A really striking piece in NPR today, via Gina Blaber’s Twitter (thanks, Tim O’Reilly): Humans Turning Up Volume In Oceans [NPR “Science Out of the Box”] A new report shows the way in which sound travels through the ocean has been impacted by global warming. A growing community of artists are working in media like sound to address environmental challenges. But it seems the planet is making some “sound art” of its own. Curious to hear what people think of the report.

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Serious iPhone and iPod Touch Apps: Real-Time Signal Generation and Analysis, DMX

Amidst some of the gimmicky options, some serious tools are making their way to Apple’s mobile platform. Case in point: Faber Acoustical, a developer of audio analysis and acoustical tools for the Mac, has new iPhone apps for generating and analyzing signals. SignalScope is a real-time spectrum analyzer and oscilloscope. Interestingly, it’s not just for sound – you can even analyze signal from the built-in accelerometer. That should make this a prized educational tool. You can zoom in and pan analysis displays with multi-touch gestures and save images to the iPhone photo album. US$24.99. SignalSuite is a signal generator with …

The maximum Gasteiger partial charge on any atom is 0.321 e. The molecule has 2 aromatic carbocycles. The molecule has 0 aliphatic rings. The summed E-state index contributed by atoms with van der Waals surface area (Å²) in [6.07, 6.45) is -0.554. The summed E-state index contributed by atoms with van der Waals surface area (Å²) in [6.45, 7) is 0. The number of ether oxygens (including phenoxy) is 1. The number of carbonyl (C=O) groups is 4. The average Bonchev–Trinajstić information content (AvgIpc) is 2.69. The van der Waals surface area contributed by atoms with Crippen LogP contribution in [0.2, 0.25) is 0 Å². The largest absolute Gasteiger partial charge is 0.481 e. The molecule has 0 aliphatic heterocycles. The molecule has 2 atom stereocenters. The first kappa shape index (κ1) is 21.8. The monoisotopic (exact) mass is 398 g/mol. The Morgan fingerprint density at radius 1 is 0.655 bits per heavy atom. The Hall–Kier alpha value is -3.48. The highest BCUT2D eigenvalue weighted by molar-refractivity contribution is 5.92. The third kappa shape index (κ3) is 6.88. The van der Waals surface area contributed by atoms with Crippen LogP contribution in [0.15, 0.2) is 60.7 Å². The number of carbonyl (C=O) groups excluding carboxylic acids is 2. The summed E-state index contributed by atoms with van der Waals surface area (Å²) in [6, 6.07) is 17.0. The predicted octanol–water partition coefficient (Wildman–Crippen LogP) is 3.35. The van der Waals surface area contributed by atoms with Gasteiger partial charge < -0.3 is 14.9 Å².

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The Joys of Synthesis, with Suzanne Ciani and 3-2-1 Contact

Matrixsynth points to this gem, from the US educational kids’ program 3-2-1 Contact, produced by Children’s Television Workshop. (I can’t think of any science programs today for young people quite like it, sadly. Ordinarily I’d hold off for Matrix’s wonderful Week in Synths, but I just can’t wait on this one. Good Sunday evening watching.) Suzanne Ciani, the synthesis pioneer, multi-Grammy nominee, and composer of everything from New Age music to classic 70s jingles and sound effects (including the distinctive synthesized Coke-unbottling sound), explains the fundamentals of acoustics and synthesis in terms children could understand: A Prophet figures prominently, but …